Reviewed by: Daniel Thompson
Liam Neeson … Zeus
Sam Worthington … Perseus
Ralph Fiennes … Hades
Rosamund Pike … Andromeda
Bill Nighy … Hephaestus
Toby Kebbell … Agenor
Danny Huston … Poseidon
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Thunder Road Pictures
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|Distributor||Warner Bros. Pictures|
“Feel the wrath”
This is the 2nd in a trilogy. The 1st was “Clash of the Titans” (2010).
To say that the 2010 film “Clash of the Titans” was a disaster would be an understatement. With all the technological wizardry available to moviemakers these days, an update of the classic swords and sandals epic would seem to be a great idea. Unfortunately, poor scripting, bad acting, and terrible retro-fitted 3D effects led to one of the most disappointing films of the year. This was disheartening to many fans of the 1981 original, as well as young males looking for the next blockbuster action film. When a sequel was announced, even after poor box office results, no one was more shocked than me. Fortunately, while “Wrath of the Titans” is far from a great movie, it drastically improves in every aspect from its original.
At the beginning of this new mythological story, our hero Perseus is content living, not as a god like his father Zeus, but as a mere man like his mother once did. He is continuing to raise his ten year old son, after the death of his wife. Zeus, however, needs the help of his son. The power of the gods is weakening, due to lack of human devotion, and the captive leader of the Titans, Kronos, is gaining power. Zeus’s brother Hades, condemned to the underworld, makes a deal with Kronos to release him, in exchange for continued immortality. Hades enlists the help of Zeus” son Ares to betray his father and take him captive. With Zeus held captive and Kronos rising from the underworld, it’s up to Perseus to travel to the underworld, save his father, and subsequently save all of mankind from the wrath of the powerful Kronos.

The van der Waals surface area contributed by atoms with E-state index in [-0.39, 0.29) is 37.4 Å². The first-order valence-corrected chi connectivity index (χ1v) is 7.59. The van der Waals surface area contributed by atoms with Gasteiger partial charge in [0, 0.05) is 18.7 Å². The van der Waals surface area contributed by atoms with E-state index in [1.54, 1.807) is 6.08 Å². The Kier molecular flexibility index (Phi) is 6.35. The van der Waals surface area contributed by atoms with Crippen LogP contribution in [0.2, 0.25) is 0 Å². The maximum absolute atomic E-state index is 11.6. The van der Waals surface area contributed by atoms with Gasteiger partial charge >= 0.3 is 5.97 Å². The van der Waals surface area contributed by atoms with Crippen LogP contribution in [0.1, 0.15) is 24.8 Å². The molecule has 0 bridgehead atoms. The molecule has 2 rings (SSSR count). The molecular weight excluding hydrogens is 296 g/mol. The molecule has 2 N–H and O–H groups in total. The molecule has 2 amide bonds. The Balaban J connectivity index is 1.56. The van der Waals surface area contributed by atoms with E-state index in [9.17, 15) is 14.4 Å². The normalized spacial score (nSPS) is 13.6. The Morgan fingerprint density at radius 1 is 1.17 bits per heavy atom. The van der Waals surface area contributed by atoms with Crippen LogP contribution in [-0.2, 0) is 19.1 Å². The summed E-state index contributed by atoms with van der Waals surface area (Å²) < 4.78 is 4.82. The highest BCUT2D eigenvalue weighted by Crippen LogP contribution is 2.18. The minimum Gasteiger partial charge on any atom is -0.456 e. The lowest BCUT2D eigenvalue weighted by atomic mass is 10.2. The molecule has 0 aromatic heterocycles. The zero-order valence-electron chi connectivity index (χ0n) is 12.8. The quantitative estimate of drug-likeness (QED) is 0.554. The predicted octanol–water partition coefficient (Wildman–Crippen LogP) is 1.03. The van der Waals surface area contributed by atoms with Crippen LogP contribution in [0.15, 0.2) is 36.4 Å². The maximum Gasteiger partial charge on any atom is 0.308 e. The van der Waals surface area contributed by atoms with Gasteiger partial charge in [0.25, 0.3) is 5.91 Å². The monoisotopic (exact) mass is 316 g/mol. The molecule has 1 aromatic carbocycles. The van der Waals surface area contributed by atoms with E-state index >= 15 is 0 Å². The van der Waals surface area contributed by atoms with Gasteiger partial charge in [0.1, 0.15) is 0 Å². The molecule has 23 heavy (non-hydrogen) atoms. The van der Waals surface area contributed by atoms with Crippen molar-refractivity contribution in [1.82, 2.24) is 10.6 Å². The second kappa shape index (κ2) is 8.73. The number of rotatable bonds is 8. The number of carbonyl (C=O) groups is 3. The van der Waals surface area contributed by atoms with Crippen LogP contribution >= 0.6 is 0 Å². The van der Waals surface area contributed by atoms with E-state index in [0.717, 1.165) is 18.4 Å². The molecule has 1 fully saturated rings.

While the plot sounds terribly convoluted, it is established within the first fifteen minutes of the movie, so the viewer can sit back and watch a very simple adventure. The story is actually far more compelling than the previous film, because it’s cohesive, even at its most ridiculous.
The good news for “Wrath of the Titans” is that, along with a better story, the effects have improved tremendously. The IMAX 3D experience of this film is one of the more engrossing, imaginative films I have ever seen in IMAX. There is more detail in the effects, and the final showdown with Kronos makes the scene with the Kraken from the first film look like animatronics.
Most of the acting in the film is better than the previous installment, which isn’t really setting the bar very high. Aside from Edgar Ramírez as Ares, the rest of the cast seems comfortable in their roles and does the best with what they are given. Sam Worthington as Perseus seems to have added some pathos to his acting repertoire, and Liam Neeson showcases plenty of gravitas as the mighty Zeus. Bill Nighy is a nice addition to the cast as Hephaestus, who helps Perseus on his journey. All of the actors are undone by the script, however, which seems to only use dialog as a plot device or for sound in the lull between action set pieces.
As far as content is concerned, “Wrath of the Titans” is on par with its predecessor. There is an abundance of mythological violence, most of which takes place in the dark, demonic underworld where Kronos and Hades reside. Obviously, this film does not coincide with a Christian worldview, as it deals purely in the realm of fictional Greek mythology. There is no foul language to speak of, and there is also no significant sexual content. Although completely drowned by noise, bad dialog, and 3D effects, there is a nice story of forgiveness in the film.
Very rarely can one say that a sequel is better than the original in every conceivable way. It’s even less likely to say that the very same sequel is far from a great film. Both of those rare statements can be made about “Wrath of the Titans.” If it’s mind-blowing special effects you want, the film is for you. On the other hand, if you prefer cinematic artistry, screenwriting, and top notch acting, you’re probably better off with just about any other movie at the local Cineplex.
Violence: Heavy to extreme / Profanity: Minor—“Hell” (2) / Sex/Nudity: Mild—brief male-female kiss; shirtless males; comment that Poseidon taught Hephaestus how to seduce a mermaid
See list of Relevant Issues—questions-and-answers.